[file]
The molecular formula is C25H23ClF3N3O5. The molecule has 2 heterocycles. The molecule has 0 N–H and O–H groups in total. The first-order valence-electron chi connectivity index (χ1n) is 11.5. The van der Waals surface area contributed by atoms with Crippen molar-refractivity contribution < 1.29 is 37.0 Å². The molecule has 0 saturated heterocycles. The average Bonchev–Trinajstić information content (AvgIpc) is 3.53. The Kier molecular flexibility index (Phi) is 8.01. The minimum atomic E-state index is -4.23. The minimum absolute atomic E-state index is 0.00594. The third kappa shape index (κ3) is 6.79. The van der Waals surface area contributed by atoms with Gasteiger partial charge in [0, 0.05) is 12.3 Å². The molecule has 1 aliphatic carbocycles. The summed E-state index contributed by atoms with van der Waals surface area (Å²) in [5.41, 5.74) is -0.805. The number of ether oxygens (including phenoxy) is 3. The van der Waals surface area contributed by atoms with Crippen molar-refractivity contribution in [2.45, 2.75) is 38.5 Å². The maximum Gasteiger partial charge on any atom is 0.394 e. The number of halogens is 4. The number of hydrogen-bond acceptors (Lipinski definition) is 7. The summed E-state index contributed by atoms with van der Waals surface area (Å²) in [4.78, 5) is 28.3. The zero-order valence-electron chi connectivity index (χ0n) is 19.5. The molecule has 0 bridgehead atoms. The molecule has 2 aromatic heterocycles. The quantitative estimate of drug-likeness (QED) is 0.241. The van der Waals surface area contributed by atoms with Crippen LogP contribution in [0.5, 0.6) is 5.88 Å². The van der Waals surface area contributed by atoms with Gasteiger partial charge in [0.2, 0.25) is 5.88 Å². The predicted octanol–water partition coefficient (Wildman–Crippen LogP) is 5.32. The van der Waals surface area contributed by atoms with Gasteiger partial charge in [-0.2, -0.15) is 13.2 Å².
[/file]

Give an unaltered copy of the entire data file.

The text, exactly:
The molecular formula is C25H23ClF3N3O5. The molecule has 2 heterocycles. The molecule has 0 N–H and O–H groups in total. The first-order valence-electron chi connectivity index (χ1n) is 11.5. The van der Waals surface area contributed by atoms with Crippen molar-refractivity contribution < 1.29 is 37.0 Å². The molecule has 0 saturated heterocycles. The average Bonchev–Trinajstić information content (AvgIpc) is 3.53. The Kier molecular flexibility index (Phi) is 8.01. The minimum atomic E-state index is -4.23. The minimum absolute atomic E-state index is 0.00594. The third kappa shape index (κ3) is 6.79. The van der Waals surface area contributed by atoms with Gasteiger partial charge in [0, 0.05) is 12.3 Å². The molecule has 1 aliphatic carbocycles. The summed E-state index contributed by atoms with van der Waals surface area (Å²) in [5.41, 5.74) is -0.805. The number of ether oxygens (including phenoxy) is 3. The van der Waals surface area contributed by atoms with Crippen molar-refractivity contribution in [2.45, 2.75) is 38.5 Å². The maximum Gasteiger partial charge on any atom is 0.394 e. The number of halogens is 4. The number of hydrogen-bond acceptors (Lipinski definition) is 7. The summed E-state index contributed by atoms with van der Waals surface area (Å²) in [4.78, 5) is 28.3. The zero-order valence-electron chi connectivity index (χ0n) is 19.5. The molecule has 0 bridgehead atoms. The molecule has 2 aromatic heterocycles. The quantitative estimate of drug-likeness (QED) is 0.241. The van der Waals surface area contributed by atoms with Crippen LogP contribution in [0.5, 0.6) is 5.88 Å². The van der Waals surface area contributed by atoms with Gasteiger partial charge in [0.2, 0.25) is 5.88 Å². The predicted octanol–water partition coefficient (Wildman–Crippen LogP) is 5.32. The van der Waals surface area contributed by atoms with Gasteiger partial charge in [-0.2, -0.15) is 13.2 Å².